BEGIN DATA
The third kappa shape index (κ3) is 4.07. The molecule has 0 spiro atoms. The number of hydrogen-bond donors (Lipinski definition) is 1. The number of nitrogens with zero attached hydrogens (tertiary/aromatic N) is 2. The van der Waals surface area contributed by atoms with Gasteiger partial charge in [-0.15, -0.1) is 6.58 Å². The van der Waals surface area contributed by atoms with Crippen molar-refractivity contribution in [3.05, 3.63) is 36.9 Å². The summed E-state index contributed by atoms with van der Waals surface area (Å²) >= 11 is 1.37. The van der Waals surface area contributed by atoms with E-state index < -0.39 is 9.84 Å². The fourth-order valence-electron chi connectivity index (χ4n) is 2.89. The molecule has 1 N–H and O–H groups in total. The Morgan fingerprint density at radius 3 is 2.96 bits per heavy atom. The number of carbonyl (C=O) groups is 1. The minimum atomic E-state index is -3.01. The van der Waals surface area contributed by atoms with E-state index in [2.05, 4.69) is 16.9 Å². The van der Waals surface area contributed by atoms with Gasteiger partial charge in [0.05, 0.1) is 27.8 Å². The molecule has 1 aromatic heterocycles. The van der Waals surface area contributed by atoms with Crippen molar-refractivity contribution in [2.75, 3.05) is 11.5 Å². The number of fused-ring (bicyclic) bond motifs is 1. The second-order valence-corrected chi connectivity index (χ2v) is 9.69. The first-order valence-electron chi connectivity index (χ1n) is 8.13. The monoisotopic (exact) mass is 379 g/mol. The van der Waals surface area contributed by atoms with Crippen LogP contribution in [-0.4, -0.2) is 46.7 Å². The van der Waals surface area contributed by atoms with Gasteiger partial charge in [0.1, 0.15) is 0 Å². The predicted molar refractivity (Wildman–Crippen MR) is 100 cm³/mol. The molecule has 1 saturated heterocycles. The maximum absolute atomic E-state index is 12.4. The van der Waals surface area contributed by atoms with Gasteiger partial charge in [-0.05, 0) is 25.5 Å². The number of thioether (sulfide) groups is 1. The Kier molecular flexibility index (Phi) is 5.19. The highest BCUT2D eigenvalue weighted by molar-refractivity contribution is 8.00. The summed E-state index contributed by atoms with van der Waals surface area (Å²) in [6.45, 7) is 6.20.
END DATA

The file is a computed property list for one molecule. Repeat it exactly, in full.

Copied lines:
The third kappa shape index (κ3) is 4.07. The molecule has 0 spiro atoms. The number of hydrogen-bond donors (Lipinski definition) is 1. The number of nitrogens with zero attached hydrogens (tertiary/aromatic N) is 2. The van der Waals surface area contributed by atoms with Gasteiger partial charge in [-0.15, -0.1) is 6.58 Å². The van der Waals surface area contributed by atoms with Crippen molar-refractivity contribution in [3.05, 3.63) is 36.9 Å². The summed E-state index contributed by atoms with van der Waals surface area (Å²) >= 11 is 1.37. The van der Waals surface area contributed by atoms with E-state index < -0.39 is 9.84 Å². The fourth-order valence-electron chi connectivity index (χ4n) is 2.89. The molecule has 1 N–H and O–H groups in total. The Morgan fingerprint density at radius 3 is 2.96 bits per heavy atom. The number of carbonyl (C=O) groups is 1. The minimum atomic E-state index is -3.01. The van der Waals surface area contributed by atoms with E-state index in [2.05, 4.69) is 16.9 Å². The van der Waals surface area contributed by atoms with Gasteiger partial charge in [0.05, 0.1) is 27.8 Å². The molecule has 1 aromatic heterocycles. The van der Waals surface area contributed by atoms with Crippen molar-refractivity contribution in [2.75, 3.05) is 11.5 Å². The number of fused-ring (bicyclic) bond motifs is 1. The second-order valence-corrected chi connectivity index (χ2v) is 9.69. The first-order valence-electron chi connectivity index (χ1n) is 8.13. The monoisotopic (exact) mass is 379 g/mol. The van der Waals surface area contributed by atoms with Crippen LogP contribution in [-0.4, -0.2) is 46.7 Å². The van der Waals surface area contributed by atoms with Gasteiger partial charge in [0.1, 0.15) is 0 Å². The predicted molar refractivity (Wildman–Crippen MR) is 100 cm³/mol. The molecule has 1 saturated heterocycles. The maximum absolute atomic E-state index is 12.4. The van der Waals surface area contributed by atoms with Gasteiger partial charge in [-0.05, 0) is 25.5 Å². The number of thioether (sulfide) groups is 1. The Kier molecular flexibility index (Phi) is 5.19. The highest BCUT2D eigenvalue weighted by molar-refractivity contribution is 8.00. The summed E-state index contributed by atoms with van der Waals surface area (Å²) in [6.45, 7) is 6.20.